There is a NZ distributor for Contis so anyone should be able to order a set. Moto1 in Auckland sell them.

    I've used the Metzeler M7RR for the last 2 years. Brilliant tyres but it gets expensive replacing the rear every 6-7,000 km.
    For most road riding, using a sport/touring tyre will give you the mileage, without sacrificing much in the way of ultimate grip. Like Spokes already commented, Michelin Road 5, is one good example. Metzeler M7RR is a sweet tyre, and yes I've run a set.

    Or go old school and run sport up front and sport/touring rear, such as Bridgestone S21 up front and T31 on rear.

    By the way, Michelin Pilot Power 3 responds about the same as Metzeler M7RR but at 2/3 the price with longer wear. First hand experience.

    Often overlooked is state of suspension, correct spring rates and damping, never mind last time oil was changed in forks or shock Properly sorted suspension works wonders
    If the words I say offend you, imagine the ones I keep to myself...

  7. #7
    Join Date
    14th July 2006 - 21:39
    Bike
    2015, Ducati Streetfighter
    Location
    Christchurch
    Posts
    8,541
    Blog Entries
    8
    I ran a set of Conti RA2's on my previous bike. More sport than touring, and the rear did flat spot quickly compared to other tyres I had run. Stuck like glue.

    Conti did a push in NZ years back when the Attack series were launched. Good pricing etc. The other big brands pushed back. Tough, small market. Good tyres though.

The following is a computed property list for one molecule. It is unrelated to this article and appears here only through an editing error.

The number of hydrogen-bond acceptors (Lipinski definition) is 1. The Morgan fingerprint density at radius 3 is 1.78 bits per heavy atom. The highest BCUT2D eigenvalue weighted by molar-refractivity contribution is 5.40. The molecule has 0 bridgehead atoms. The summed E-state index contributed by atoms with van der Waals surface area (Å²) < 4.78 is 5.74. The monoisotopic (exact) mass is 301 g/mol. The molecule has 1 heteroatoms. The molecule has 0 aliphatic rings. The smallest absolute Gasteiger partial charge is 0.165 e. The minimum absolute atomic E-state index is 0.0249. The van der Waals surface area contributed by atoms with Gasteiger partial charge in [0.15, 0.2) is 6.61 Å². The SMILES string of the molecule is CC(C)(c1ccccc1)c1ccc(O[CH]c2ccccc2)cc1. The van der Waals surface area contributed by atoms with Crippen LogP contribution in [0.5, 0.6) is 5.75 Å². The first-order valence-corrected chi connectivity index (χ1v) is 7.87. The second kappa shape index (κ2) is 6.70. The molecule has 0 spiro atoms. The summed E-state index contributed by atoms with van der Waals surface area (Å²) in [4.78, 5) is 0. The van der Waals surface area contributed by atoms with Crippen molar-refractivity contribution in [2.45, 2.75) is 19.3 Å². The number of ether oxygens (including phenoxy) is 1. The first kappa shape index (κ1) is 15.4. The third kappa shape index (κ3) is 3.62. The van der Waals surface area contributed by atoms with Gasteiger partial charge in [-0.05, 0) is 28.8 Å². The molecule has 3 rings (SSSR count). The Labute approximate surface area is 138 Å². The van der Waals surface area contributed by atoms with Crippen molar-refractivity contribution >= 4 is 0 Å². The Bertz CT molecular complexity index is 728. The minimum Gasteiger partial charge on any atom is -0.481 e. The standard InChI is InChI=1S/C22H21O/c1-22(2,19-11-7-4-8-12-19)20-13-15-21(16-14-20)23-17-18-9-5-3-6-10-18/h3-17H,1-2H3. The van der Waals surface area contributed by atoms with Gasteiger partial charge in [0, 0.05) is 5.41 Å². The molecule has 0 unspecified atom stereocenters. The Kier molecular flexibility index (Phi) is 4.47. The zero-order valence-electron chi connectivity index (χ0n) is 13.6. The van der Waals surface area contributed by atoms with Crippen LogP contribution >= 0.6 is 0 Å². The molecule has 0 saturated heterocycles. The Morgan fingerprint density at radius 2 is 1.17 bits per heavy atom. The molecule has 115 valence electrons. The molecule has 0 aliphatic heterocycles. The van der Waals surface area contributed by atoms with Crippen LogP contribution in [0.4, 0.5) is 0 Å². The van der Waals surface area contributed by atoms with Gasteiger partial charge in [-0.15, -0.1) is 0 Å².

I ran the T30 after the RA2 on that same bike - best tyre I had on it, traded it before they died so can not atest to wear but they were looking good.


    Try the Conti if you get a decent price.

  8. #8
    Join Date
    2nd March 2018 - 15:32
    Bike
    1998 Yamaha R1
    Location
    Auckland
    Posts
    235
    Thanks for the comments everyone.

    I am concerned about how the RA3 rear will wear. The M7RR has quite a narrow band of harder centre compound, so you're onto the grippy stuff almost as soon as you lean it. This also prevents the dreaded flat spot from developing.

    Continental vary the curing temperature so that the compound is progressively softer towards the shoulders. The earlier RA tyres did seem to flat spot easily, but it seems the RA3 is much better.

    I'd like to try a set, but the M7RR is just such a good tyre on the R1.

  9. #9
    Join Date
    8th January 2005 - 15:05
    Bike
    Triumph Speed Triple
    Location
    New Plymouth
    Posts
    8,173
    Blog Entries
    1
    Quote Originally Posted by caspernz View Post

    Or go old school and run sport up front and sport/touring rear, such as Bridgestone S21 up front and T31 on rear.
    That is a thing, and yes I've done it, but I wouldn't do it again. The manufacturers often put their best wet weather technology into their sport touring tyres. That could mean that in the wet, and unbeknown to the rider, the back tyre is stickier than the front. That could lead to a nasty surprise.